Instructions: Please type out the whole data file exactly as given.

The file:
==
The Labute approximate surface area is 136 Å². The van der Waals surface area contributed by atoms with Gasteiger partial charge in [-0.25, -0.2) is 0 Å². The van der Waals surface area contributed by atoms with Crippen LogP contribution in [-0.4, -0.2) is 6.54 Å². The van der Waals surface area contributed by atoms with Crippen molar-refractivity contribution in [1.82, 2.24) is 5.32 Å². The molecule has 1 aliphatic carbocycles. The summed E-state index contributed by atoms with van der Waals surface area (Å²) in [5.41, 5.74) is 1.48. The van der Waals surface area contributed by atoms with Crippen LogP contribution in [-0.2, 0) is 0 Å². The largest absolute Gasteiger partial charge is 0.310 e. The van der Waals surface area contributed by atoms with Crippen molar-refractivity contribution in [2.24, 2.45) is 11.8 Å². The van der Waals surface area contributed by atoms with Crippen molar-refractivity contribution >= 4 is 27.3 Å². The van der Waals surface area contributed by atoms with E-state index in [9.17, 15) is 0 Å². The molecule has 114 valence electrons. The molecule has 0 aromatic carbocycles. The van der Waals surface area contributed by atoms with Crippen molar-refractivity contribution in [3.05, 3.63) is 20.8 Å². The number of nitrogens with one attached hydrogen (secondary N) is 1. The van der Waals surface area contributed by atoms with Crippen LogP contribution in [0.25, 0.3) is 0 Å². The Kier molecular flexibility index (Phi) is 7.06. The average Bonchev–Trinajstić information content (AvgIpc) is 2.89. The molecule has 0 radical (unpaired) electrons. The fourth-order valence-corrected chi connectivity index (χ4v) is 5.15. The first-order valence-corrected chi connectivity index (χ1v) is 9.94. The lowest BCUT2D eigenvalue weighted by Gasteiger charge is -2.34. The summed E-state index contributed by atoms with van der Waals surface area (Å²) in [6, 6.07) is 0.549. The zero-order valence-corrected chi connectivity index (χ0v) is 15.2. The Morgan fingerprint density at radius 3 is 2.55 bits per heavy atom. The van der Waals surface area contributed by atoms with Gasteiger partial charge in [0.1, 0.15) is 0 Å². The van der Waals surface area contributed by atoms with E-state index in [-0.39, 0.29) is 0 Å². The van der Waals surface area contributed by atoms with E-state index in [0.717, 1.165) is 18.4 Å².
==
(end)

The Labute approximate surface area is 136 Å². The van der Waals surface area contributed by atoms with Gasteiger partial charge in [-0.25, -0.2) is 0 Å². The van der Waals surface area contributed by atoms with Crippen LogP contribution in [-0.4, -0.2) is 6.54 Å². The van der Waals surface area contributed by atoms with Crippen molar-refractivity contribution in [1.82, 2.24) is 5.32 Å². The molecule has 1 aliphatic carbocycles. The summed E-state index contributed by atoms with van der Waals surface area (Å²) in [5.41, 5.74) is 1.48. The van der Waals surface area contributed by atoms with Crippen LogP contribution in [-0.2, 0) is 0 Å². The largest absolute Gasteiger partial charge is 0.310 e. The van der Waals surface area contributed by atoms with Crippen molar-refractivity contribution in [2.24, 2.45) is 11.8 Å². The van der Waals surface area contributed by atoms with Crippen molar-refractivity contribution >= 4 is 27.3 Å². The van der Waals surface area contributed by atoms with E-state index in [9.17, 15) is 0 Å². The molecule has 114 valence electrons. The molecule has 0 aromatic carbocycles. The van der Waals surface area contributed by atoms with Crippen molar-refractivity contribution in [3.05, 3.63) is 20.8 Å². The number of nitrogens with one attached hydrogen (secondary N) is 1. The van der Waals surface area contributed by atoms with Crippen LogP contribution in [0.25, 0.3) is 0 Å². The Kier molecular flexibility index (Phi) is 7.06. The average Bonchev–Trinajstić information content (AvgIpc) is 2.89. The molecule has 0 radical (unpaired) electrons. The fourth-order valence-corrected chi connectivity index (χ4v) is 5.15. The first-order valence-corrected chi connectivity index (χ1v) is 9.94. The lowest BCUT2D eigenvalue weighted by Gasteiger charge is -2.34. The summed E-state index contributed by atoms with van der Waals surface area (Å²) in [6, 6.07) is 0.549. The zero-order valence-corrected chi connectivity index (χ0v) is 15.2. The Morgan fingerprint density at radius 3 is 2.55 bits per heavy atom. The van der Waals surface area contributed by atoms with Gasteiger partial charge in [0.1, 0.15) is 0 Å². The van der Waals surface area contributed by atoms with E-state index in [-0.39, 0.29) is 0 Å². The van der Waals surface area contributed by atoms with E-state index in [0.717, 1.165) is 18.4 Å².